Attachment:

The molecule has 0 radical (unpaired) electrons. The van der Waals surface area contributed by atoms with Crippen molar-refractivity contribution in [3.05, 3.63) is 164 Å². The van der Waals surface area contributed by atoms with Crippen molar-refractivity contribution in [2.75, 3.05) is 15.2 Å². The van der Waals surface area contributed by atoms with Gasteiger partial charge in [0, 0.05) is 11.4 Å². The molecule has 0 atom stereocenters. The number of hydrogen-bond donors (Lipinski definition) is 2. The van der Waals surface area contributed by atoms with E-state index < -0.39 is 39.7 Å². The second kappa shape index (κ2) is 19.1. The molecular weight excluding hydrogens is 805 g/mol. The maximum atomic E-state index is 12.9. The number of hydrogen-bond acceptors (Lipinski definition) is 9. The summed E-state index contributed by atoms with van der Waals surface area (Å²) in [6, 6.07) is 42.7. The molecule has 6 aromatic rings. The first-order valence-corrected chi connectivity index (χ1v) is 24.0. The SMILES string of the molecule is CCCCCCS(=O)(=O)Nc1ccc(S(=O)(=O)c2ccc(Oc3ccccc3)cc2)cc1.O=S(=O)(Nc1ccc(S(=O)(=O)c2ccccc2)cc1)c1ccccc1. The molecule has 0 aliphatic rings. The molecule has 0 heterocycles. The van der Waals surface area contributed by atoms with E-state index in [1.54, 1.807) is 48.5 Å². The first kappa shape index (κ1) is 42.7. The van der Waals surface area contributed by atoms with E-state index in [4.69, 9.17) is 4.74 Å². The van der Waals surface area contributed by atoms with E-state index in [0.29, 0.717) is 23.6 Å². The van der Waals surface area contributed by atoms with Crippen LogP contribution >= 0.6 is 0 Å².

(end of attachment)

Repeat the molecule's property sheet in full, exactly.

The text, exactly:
The molecule has 0 radical (unpaired) electrons. The van der Waals surface area contributed by atoms with Crippen molar-refractivity contribution in [3.05, 3.63) is 164 Å². The van der Waals surface area contributed by atoms with Crippen molar-refractivity contribution in [2.75, 3.05) is 15.2 Å². The van der Waals surface area contributed by atoms with Gasteiger partial charge in [0, 0.05) is 11.4 Å². The molecule has 0 atom stereocenters. The number of hydrogen-bond donors (Lipinski definition) is 2. The van der Waals surface area contributed by atoms with E-state index < -0.39 is 39.7 Å². The second kappa shape index (κ2) is 19.1. The molecular weight excluding hydrogens is 805 g/mol. The maximum atomic E-state index is 12.9. The number of hydrogen-bond acceptors (Lipinski definition) is 9. The summed E-state index contributed by atoms with van der Waals surface area (Å²) in [6, 6.07) is 42.7. The molecule has 6 aromatic rings. The first-order valence-corrected chi connectivity index (χ1v) is 24.0. The SMILES string of the molecule is CCCCCCS(=O)(=O)Nc1ccc(S(=O)(=O)c2ccc(Oc3ccccc3)cc2)cc1.O=S(=O)(Nc1ccc(S(=O)(=O)c2ccccc2)cc1)c1ccccc1. The molecule has 0 aliphatic rings. The molecule has 0 heterocycles. The van der Waals surface area contributed by atoms with E-state index in [1.54, 1.807) is 48.5 Å². The first kappa shape index (κ1) is 42.7. The van der Waals surface area contributed by atoms with E-state index in [4.69, 9.17) is 4.74 Å². The van der Waals surface area contributed by atoms with E-state index in [0.29, 0.717) is 23.6 Å². The van der Waals surface area contributed by atoms with Crippen LogP contribution >= 0.6 is 0 Å².